How is it defined?
Aspirations reflect student ambitions to complete secondary school and pursue post-secondary education or enter the labour market. Research has demonstrated that educational aspirations are formed during the school years, and a strong relationship exists between sex, parental socioeconomic status, and educational attainment (Andres, Adamuti-Trache, Yoon, Pidgeon, & Thomsen, 2007).
The Learning Bar’s framework on the drivers of student outcomes includes measures of quality instruction, school context, classroom context and family context. Family context includes measures of advocacy at school and student aspirations. The Learning Bar’s measure of student aspiration asks students to indicate if they plan to finish high school, pursue a trade or apprenticeship program, or attend college or university.
Why is it important?
- Both academic and occupational aspirations have a significant impact on educational attainment (Bidwell & Friedkin, 1988: Hossler, Braxton, & Coppersmith, 1989).
- University attendance is influenced by aspirations developed throughout the high school years (Christofides, Hoy, Milla, & Stengos, 2015).
- Grades and educational aspirations are influenced by parental expectations and peer factors (Christofides et al., 2015).
- Support and encouragement is needed from school personnel to ensure that students from low socioeconomic backgrounds are able to pursue postsecondary opportunities that match their abilities (Andres et al., 2007).
- Dropping out of school is not the result of a single discreet event; rather it is a developmental process of gradual disengagement, often beginning in the early school years (Finn, 1989).
- Early predictors of school dropout include poor attendance, poor behaviour, and failing grades. Thus, early identification and intervention is needed to ensure high school completion (Balfanz, Herzog, & Mac Iver, 2007).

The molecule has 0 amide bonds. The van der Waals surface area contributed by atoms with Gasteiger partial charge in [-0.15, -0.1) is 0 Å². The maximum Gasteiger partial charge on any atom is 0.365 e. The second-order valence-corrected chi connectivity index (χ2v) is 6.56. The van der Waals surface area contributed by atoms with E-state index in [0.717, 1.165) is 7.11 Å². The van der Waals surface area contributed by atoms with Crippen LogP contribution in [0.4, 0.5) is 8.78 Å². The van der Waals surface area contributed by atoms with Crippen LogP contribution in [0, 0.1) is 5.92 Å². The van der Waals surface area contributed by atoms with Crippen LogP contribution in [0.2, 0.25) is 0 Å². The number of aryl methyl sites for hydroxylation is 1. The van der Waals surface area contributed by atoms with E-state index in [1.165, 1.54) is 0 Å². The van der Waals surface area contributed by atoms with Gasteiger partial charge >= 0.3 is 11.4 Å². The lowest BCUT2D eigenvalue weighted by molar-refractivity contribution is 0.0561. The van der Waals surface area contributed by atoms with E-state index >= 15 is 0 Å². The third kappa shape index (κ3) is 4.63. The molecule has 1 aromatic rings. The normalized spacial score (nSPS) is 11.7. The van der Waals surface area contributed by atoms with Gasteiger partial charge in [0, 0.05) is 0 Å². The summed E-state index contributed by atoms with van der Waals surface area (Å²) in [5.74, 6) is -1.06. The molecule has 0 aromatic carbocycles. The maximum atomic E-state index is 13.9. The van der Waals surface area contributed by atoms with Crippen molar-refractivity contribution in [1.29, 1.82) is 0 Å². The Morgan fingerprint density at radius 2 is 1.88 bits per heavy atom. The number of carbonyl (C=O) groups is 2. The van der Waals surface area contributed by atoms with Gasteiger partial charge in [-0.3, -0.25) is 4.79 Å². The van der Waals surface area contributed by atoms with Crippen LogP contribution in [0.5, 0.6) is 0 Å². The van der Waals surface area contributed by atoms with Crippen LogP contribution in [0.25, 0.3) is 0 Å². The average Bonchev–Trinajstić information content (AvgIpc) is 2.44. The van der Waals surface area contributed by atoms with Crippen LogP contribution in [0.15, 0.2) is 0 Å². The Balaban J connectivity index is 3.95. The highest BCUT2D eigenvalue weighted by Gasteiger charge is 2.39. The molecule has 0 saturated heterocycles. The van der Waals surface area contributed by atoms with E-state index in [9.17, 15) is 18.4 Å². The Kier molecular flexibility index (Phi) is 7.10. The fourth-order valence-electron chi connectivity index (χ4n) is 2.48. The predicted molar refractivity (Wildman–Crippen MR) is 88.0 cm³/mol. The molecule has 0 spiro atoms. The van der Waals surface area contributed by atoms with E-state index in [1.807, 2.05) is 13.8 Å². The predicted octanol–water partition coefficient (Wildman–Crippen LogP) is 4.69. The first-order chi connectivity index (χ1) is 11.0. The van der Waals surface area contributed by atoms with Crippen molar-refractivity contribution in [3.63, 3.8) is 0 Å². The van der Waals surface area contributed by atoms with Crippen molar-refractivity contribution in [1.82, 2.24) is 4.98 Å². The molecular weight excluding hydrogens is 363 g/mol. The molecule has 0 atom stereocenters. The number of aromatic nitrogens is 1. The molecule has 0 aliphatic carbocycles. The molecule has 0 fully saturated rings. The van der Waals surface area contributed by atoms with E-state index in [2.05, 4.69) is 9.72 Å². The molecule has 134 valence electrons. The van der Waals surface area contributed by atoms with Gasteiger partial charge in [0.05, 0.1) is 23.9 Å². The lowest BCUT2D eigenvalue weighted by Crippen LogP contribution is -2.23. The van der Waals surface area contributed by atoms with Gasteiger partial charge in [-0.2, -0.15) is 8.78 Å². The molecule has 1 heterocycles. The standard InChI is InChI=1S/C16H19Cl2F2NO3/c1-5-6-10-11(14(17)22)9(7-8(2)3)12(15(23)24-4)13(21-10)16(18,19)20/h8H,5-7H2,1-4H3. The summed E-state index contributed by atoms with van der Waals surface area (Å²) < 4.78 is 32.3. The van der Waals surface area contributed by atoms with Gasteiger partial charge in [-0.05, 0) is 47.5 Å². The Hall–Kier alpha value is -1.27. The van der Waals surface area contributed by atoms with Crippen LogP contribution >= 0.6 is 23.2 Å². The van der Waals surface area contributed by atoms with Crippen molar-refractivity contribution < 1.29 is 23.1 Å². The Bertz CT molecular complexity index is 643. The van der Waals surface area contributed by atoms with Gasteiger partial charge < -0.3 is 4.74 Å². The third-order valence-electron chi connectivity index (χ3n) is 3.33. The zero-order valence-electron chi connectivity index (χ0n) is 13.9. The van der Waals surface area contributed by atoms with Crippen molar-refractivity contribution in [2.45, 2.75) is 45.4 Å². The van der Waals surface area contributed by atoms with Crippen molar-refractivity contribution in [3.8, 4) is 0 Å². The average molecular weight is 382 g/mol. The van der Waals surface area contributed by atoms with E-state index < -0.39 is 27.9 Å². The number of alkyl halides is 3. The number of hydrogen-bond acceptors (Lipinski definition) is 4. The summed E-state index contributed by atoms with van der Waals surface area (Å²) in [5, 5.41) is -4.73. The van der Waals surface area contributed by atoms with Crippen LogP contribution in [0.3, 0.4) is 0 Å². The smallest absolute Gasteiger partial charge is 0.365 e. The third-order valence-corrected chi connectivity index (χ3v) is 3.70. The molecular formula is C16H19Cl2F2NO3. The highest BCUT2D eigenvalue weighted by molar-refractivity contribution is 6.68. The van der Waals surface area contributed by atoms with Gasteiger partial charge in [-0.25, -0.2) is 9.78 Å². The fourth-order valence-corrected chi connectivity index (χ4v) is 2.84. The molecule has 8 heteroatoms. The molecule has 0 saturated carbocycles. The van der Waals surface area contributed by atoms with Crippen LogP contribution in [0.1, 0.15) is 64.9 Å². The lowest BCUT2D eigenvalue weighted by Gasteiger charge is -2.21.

How do we measure it?
In the OurSCHOOL secondary school questionnaire students respond to Likert questions about their aspirations. The results are reported as “the percentage of students planning to finish high school”, "the percentage of students planning to pursue a trade or apprenticeship program”, and “the percentage of students planning to go to college or university”.
Andres, L., Adamuti-Trache, M., Yoon, E. S., Pidgeon, M., & Thomsen, J. P. (2007). Educational expectations, parental social class, gender, and postsecondary attainment a 10-Year perspective. Youth & Society, 39(2), 135-163.
Balfanz, R., Herzog, L., & Mac Iver, D. J. (2007). Preventing student disengagement and keeping students on the graduation path in urban middle-grades schools: Early identification and effective interventions. Educational Psychologist, 42(4), 223-235.
Bidwell, C. E., & Friedkin, N. E. (1988). The sociology of education. In N. Smelser (Ed.), Handbook of sociology (pp.449-471). Newbury Park, CA: Sage.
Christofides, L. N., Hoy, M., Milla, J., & Stengos, T. (2015). Grades, aspirations, and post-secondary education outcomes. Canadian Journal of Higher Education, 45(1), 48-82.
Finn, J. D. (1989). Withdrawing from school. Review of Educational Research, 59(2), 117-142.
Hossler, D., Braxton, J., & Coopersmith, G. (1989). Understanding student college choice. In J. C. Smart (Ed.), Higher education: Handbook of theory and research (Vol. 5, pp. 231-288). New York: Agathon Press.